British Columbia

Urban farmers transform Vancouver lawns into vegetable gardens

City Beet Farm, based in Vancouver's Mount Pleasant neighbourhood, uses turf space for growing plots to provide fresh produce for the community.

City Beet Farm uses turf space as growing plots to provide fresh produce for the community

Urban farmer Elana Evans says they have installed vegetable gardens on 15 properties this summer. (@citybeetfarm/Instagram)

An innovative urban farm in Vancouver's Mount Pleasant neighbourhood is going even more hyper-local than a farmers' market by growing carrots and kale on the very blocks its customers live on.

Elana Evans, an urban farmer, along with her business partner Maddy Clerk, run City Beet Farm. The organization converts regular yards — in the front or the back — into vegetable plots. 

In exchange for the use of the land, each homeowner gets a share of the vegetables grown on the plots. City Beet Farm sells the excess produce through a vegetable box program which runs during the summer months from June to October.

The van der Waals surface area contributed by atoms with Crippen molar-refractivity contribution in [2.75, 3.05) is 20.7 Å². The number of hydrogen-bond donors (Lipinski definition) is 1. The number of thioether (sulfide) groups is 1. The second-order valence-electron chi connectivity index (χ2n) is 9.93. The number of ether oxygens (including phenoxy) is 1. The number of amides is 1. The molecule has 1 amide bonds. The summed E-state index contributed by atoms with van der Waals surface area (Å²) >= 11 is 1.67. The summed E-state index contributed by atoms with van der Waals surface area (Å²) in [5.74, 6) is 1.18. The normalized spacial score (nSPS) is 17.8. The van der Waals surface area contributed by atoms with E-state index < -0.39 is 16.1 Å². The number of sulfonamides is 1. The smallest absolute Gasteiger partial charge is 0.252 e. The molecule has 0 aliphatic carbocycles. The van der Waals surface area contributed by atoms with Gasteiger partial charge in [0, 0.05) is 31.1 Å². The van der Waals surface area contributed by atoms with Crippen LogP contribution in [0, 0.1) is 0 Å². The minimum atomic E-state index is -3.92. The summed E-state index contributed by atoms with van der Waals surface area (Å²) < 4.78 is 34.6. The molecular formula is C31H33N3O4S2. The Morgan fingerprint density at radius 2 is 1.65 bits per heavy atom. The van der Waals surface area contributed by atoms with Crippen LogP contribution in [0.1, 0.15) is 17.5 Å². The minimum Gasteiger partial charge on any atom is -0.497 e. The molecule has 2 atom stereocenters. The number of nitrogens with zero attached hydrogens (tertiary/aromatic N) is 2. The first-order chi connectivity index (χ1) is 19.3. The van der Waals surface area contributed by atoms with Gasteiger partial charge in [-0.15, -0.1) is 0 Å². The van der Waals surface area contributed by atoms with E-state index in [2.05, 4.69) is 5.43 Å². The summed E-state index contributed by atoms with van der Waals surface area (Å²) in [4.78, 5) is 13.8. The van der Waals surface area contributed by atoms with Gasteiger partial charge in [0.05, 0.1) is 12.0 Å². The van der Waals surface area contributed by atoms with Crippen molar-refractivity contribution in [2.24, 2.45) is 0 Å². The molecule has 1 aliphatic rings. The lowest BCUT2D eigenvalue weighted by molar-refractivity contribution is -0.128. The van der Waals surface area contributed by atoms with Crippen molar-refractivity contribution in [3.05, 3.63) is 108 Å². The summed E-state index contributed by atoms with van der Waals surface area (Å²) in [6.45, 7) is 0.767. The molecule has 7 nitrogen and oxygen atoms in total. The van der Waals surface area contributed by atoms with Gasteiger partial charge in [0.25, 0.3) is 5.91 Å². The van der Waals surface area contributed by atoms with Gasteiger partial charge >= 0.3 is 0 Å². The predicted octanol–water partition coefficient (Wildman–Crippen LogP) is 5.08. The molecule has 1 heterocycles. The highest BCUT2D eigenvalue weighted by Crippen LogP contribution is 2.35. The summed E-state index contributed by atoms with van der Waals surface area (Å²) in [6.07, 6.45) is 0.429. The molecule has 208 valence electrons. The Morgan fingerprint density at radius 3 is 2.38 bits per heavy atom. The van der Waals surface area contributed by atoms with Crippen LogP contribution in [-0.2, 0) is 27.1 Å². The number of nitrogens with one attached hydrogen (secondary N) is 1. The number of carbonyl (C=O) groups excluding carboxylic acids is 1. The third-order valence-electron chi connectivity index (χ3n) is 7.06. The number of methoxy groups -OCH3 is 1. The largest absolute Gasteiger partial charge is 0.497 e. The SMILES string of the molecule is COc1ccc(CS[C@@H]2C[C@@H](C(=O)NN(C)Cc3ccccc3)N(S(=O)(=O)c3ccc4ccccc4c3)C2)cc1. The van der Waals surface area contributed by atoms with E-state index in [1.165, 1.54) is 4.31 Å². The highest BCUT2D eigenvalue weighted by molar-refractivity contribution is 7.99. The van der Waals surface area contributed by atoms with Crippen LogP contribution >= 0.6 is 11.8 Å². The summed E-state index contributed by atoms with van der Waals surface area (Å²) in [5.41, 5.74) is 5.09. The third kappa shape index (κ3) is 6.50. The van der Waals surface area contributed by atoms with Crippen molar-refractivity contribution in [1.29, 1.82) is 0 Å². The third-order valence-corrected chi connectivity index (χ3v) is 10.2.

Elana Evans of City Beet Farm. (@citybeetfarm/Instagram)

Evans says converting a grass lawn into a vegetable plot takes a bit of work.

"We rent something called a roto-tiller. It basically turns up the lawn. We wait a few weeks usually, have it covered to break down the grasses, and then we'll bring in some pretty high quality organic compost to start amending the soil," Evans said.

Currently, City Beet Farm farms 15 properties, and 80 members have signed up for the vegetable box program. Evans says they're not looking for more properties for this season as they already have enough work for employees.

The team grows a wide variety of vegetables including leafy greens, carrots, beets, radishes, tomatoes, peppers, squash, onion, and garlic.

What a typical vegetable box looks like:

The program has been beneficial to both Evans and the homeowners. Evans says she's gained practical farming skills, and many of the homeowners have appreciated having what amounts to a free landscaping service. 

But more importantly, she's been able to create deep connections within the community.

"Watching their families grow and hearing how they use the food and and they're earnest and interested in wanting to know their farmer — it's something that's very fulfilling," she said.

Listen to the full interview here:

With files from On The Coast